Hello again. First of all it is important to stress that a settlement agreement can basically include anything and does not have to reflect your contractual rights and benefits. Sometimes it can be more than what you are entitled to, other times it can be less. It depends on the reasons for termination and how much the employer is willing to negotiate a clean break. For example, the more they have been in the wrong leading up to the termination, the more incentive there is on them to offer you a more lucrative package so you accept it and leave without being able to make a claim in the future. On the other hand, if the reasons for termination are not so much their fault there would not be such an incentive to offer you more than the contract and it can even be less. Basically the settlement agreement is an agreement by itself which can overrule the contractual rights of both parties. However you do not have to accept anything you are not happy with.
So if you have not done anything wrong to prompt this termination, I would always suggest that you stick to at least what the contract would have entitled you to in normal circumstances, plus then potentially negotiate more based on how strong your position is in terms of challenging the reasons for dismissal (i.e. If there were no misconduct or performance issues and they simply want you out without there being a fair reason for dismissal, you may have more leverage to ask for this).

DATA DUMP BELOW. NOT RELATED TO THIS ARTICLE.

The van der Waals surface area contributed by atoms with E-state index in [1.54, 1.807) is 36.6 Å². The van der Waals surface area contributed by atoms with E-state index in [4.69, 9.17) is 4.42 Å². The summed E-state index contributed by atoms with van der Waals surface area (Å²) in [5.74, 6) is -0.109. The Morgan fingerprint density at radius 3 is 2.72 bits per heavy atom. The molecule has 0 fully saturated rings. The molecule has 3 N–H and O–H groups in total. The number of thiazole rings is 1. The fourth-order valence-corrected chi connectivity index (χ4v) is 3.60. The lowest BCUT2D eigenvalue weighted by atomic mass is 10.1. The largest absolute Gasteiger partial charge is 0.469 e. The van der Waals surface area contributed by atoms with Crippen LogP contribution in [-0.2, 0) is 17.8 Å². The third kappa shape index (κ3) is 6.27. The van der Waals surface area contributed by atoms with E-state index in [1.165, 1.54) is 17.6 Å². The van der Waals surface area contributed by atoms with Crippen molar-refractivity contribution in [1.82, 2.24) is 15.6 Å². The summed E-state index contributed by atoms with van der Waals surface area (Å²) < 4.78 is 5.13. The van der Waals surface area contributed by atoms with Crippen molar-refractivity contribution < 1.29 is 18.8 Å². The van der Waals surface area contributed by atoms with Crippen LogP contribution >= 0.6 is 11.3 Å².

Under Clause 16 of the contract the employer does have the right to end your employment earlier than at the end of the notice period, but they would be required to pay you the basic salary and bonus and benefits to which you would have been entitled to had you been allowed to work that full period. At present they are asking you to work until March 2018 which is 2 months and then giving you pay to cover a further 6 months. You can request that they cover the full 12 months as per contract, although bear in mind that if they do then they are not obliged to stick with the current offer of an additional 6 months pay. Therefore they can say they will pay you 12 months pay and benefits as per contract but remove the 6 months offer which currently stands.
Also remember that provisionally accepting any offer does not bind you to it - you are still legally required to take formal legal advice from a solicitor before it is all signed off. Often, once the solicitor starts advising you they may find certain factors in the relationship and the circumstances of the case leading up to termination which may give rise to re-negotiate the existing terms of the agreement. So the terms could still be improved once you have spoken formally to a lawyer even if you had provisionally said you agree to them. The agreement is not legally binding until you have signed it off after you have been advised by a solicitor and the employer then also signs it.